Sensation and Perception, Week 4
Sensation and Perception, Week 4 Psych 101
Popular in General Psychology
Popular in Social Science
This 3 page Class Notes was uploaded by Phoebe Notetaker on Friday September 16, 2016. The Class Notes belongs to Psych 101 at University of South Carolina taught by levens in Fall 2016. Since its upload, it has received 4 views. For similar materials see General Psychology in Social Science at University of South Carolina.
Reviews for Sensation and Perception, Week 4
Report this Material
What is Karma?
Karma is the currency of StudySoup.
Date Created: 09/16/16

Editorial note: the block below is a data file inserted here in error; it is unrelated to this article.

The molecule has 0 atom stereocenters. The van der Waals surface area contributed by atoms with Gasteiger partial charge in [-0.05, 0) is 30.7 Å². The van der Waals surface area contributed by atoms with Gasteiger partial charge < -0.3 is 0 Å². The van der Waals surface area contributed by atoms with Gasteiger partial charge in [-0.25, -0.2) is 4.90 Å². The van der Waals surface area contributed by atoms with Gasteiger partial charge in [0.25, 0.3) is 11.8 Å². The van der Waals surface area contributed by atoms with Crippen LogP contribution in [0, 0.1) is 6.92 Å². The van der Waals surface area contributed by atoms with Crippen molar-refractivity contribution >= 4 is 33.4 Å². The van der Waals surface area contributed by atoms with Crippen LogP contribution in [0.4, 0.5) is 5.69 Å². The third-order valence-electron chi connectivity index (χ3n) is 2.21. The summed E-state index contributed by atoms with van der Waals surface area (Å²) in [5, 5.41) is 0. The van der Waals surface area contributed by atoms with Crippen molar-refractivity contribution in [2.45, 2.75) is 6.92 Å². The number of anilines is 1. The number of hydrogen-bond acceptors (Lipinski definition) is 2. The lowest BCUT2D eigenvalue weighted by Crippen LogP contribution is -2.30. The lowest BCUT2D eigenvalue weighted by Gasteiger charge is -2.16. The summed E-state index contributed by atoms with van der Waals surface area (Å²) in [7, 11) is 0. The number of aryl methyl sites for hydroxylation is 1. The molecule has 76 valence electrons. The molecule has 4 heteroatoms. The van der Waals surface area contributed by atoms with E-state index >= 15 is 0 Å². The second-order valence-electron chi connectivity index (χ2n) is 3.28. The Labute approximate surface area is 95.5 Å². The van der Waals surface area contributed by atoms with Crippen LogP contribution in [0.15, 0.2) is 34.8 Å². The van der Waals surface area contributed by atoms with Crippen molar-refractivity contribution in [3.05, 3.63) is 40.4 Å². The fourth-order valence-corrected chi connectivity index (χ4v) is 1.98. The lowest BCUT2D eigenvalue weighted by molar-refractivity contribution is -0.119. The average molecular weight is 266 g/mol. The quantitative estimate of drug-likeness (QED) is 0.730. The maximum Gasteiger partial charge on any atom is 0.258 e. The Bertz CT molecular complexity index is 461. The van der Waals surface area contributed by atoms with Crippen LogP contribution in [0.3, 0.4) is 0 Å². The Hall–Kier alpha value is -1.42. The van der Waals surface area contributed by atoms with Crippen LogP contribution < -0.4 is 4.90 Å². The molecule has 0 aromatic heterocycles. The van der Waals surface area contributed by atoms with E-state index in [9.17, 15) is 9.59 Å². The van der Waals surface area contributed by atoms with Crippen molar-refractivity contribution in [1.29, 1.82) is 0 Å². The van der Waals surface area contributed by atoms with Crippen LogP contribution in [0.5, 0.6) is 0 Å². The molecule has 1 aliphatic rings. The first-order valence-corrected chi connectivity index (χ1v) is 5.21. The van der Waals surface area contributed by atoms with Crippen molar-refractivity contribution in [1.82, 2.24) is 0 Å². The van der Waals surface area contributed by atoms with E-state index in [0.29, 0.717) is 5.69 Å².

Sensation and Perception Sensation sensory receptors and nervous system receive and represent stimulus energies from our environment Perception organization and interpretation of sensory information, enabling us to recognize meaningful objects and events Vision Eye Components Cornea Curved, transparent dome that bends incoming light Pupil Opening in the center of the iris that lets in light Iris Colored area containing muscles that control the pupil Lens Transparent disk that focuses light rays for near or distant vision Retina Innermost layer of the eye, where incoming light is converted into nerve impulses Fovea/macula The part of the retina where light rays are most sharply focused Blind spot Part of the visual field we can’t see because of an absence of rods and cones Pigment epithelium Allows us to see in dim light Photoreceptors Located in the retina Cones Rods Color No color 6 million per eye 120 million per eye center periphery not sensitive to dim light sensitive to dim light sensitive to detail not sensitive to detail Levels of processing 1. Rods and cones 2. Bipolar cells 3. Ganglion cells 4. Optic nerve 5. Thalamus 6. Visual cortex (occipital lobe) Color vision Trichromatic vision 3 types of color receptors (cones) sensitive to separate colors; red, blue, and green Opponentprocess theory opposing retinal processes (redgreen, yellowblue) enable color vision; for example, some cells are stimulated by green and inhibited by red and vice versa Perception Can be influenced by o Ambiguous stimuli o Context o Previous experience o Expectancies Form perception Figureground the organization of the visual field into objects (figures) that stand out from their surroundings (ground) Grouping the perceptual tendency to organize stimuli into coherent groups Proximity nearby objects go together Similarity similar objects go together Continuity we perceive smooth, continuous patterns rather than discontinuous Connectedness when uniformed or linked we perceive items as a single unit Closure we fill in gaps to create a complete, whole object Depth perception Binocular cues o Retinal disparity the greater the difference between the 2 images the retina receives of an object, the closer the object is to the viewer o Convergence the extent to which the eyes converge inward when looking at an object Monocular cues o Interposition object in front blocks o Relative size if objects same size, the one that casts a smaller retinal image is farther away o Relative height objects higher in the field of vision are farther away o Relative motion as we move, stable objects move with us o Linear perspective parallel lines converge with distance o Light and shadow nearby objects reflect more light to our eyes, light comes from above Gustation Taste vs. flavor Taste five basic tastes Flavor combination of retronasal olfaction and taste (and really feel, look, sound, cognition, and emotion contribute too) 5 Basic Tastes Salty Sweet Bitter 25 different bitter receptors, poison detectors, pregnant women are most sensitive to bitter Sour detects acids, at high concentrations acids cause tissue damage Umami loosely translates to earthy glutamate/protein detection Special case of fat like protein, fat molecules are to big to interact with taste receptors, but we still crave fat (receptors in stomach) Steps in taste sensation 1. Chewing breaks down food into smaller molecules that are dissolved in saliva 2. Papillae cover the tongue 3. Taste buds embedded in papillae 4. Each taste bud contains a number of taste receptor cells 5. Interaction between taste receptor and preferred molecule sends action potential along cranial nerve to the brain Taste structures Taste receptor cells lifespan of about 10 days What happens in the brain Orbitofrontal cortex integration area neurons respond to temperature, touch, smell and taste; where perception of flavor occurs Bimodal neurons The taste experience Genetic variation a lot of variation between and within species o Supertasters, medium tasters, nontasters o Health consequences